ACT catchment clean up for Murray-Darling Basin
Posted 8 September 2016
Canberra is working to drastically reduce the volume of pollutants that make their way from the city's suburbs into the Murray-Darling Basin.
The ACT Healthy Waterways (Basin Project)
aims to intercept 5132 tonnes of suspended solids each year, including 4.3 tonnes of phosphorus and 18.4 tonnes of nitrogen, across six priority catchments.
ACT Environment and Planning Directorate Program Manager Justin Foley said the project would have beneficial impacts far beyond Canberra's lakes.
“We're the largest urban settlement in the Murray-Darling Basin – we're right at the top and it's incumbent on us to switch off the pollutants as best we can,” said Foley.
“If we work on the urban environment, we'll improve our lakes, but we'll also be improving the water that's going into the Murrumbidgee, which flows downstream and services a number of large regional towns, irrigators and environmental assets.”
The second and final phase of the $93.5 million government project is now underway and will include up to 25 new infrastructure and water management projects, a community education campaign, improved catchment coordination, and monitoring and evaluation.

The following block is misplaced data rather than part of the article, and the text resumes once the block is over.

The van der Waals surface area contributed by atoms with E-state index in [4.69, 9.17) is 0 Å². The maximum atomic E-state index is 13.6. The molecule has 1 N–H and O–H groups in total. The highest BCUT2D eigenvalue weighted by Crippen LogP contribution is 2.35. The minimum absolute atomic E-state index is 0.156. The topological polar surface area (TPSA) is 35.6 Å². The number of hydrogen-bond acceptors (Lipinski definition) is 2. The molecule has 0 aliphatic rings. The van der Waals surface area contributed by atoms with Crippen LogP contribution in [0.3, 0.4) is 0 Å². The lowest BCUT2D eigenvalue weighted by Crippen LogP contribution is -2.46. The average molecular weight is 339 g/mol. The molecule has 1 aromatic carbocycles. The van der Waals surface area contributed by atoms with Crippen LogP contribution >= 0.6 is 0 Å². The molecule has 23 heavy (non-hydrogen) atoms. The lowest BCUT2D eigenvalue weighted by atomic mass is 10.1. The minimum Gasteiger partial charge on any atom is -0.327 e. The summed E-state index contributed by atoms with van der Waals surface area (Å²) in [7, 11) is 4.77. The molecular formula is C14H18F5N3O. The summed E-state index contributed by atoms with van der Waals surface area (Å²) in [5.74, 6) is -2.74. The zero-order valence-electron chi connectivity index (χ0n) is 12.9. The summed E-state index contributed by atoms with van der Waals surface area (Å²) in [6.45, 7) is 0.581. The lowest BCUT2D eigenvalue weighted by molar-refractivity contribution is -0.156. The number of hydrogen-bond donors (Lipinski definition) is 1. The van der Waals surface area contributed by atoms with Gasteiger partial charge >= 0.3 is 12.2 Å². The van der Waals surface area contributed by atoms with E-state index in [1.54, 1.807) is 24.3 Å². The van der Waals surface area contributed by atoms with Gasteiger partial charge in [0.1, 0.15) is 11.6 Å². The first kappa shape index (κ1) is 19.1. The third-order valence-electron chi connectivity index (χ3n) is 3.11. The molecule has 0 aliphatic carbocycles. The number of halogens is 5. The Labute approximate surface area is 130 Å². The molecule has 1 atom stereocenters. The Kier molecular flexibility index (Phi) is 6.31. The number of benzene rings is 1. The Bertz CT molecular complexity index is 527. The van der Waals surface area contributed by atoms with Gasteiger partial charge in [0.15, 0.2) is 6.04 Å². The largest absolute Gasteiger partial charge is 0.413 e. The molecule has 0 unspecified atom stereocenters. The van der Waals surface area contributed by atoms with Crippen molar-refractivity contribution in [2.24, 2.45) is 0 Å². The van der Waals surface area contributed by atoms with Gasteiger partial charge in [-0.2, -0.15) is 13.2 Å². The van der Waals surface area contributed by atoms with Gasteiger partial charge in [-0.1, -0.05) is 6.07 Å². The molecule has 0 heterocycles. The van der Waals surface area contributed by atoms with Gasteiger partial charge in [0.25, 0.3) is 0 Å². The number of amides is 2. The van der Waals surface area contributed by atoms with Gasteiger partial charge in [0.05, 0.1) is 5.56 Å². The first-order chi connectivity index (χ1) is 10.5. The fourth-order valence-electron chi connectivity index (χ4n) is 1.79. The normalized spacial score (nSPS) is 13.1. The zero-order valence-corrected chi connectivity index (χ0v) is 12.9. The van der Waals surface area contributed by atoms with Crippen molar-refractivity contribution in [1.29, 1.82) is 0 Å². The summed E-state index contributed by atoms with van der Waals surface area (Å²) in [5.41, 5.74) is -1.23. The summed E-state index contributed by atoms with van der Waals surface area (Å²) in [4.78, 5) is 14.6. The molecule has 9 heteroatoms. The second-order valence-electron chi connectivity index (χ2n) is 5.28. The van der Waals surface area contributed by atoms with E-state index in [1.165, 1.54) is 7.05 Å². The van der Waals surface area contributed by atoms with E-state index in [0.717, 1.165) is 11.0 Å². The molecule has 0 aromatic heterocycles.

“What we're doing is focussing on retro-fitting established urban areas in the ACT,” Foley said.
“The infrastructure includes wetlands, ponds, quite innovative bioretention systems, swales, channel reconnection and creek restoration projects.”
The projects have been narrowed down from almost 200 proposals that were put to the community for feedback last year.
“We've been speaking regularly to our community stakeholders and we're just about to go out again to community with our 25 priority projects to seek their feedback on any issues that might impact them before we go on to detailed design and construction,” Foley said.
Community drop-in sessions
are being held throughout September and feedback can be provided online
before 1 October.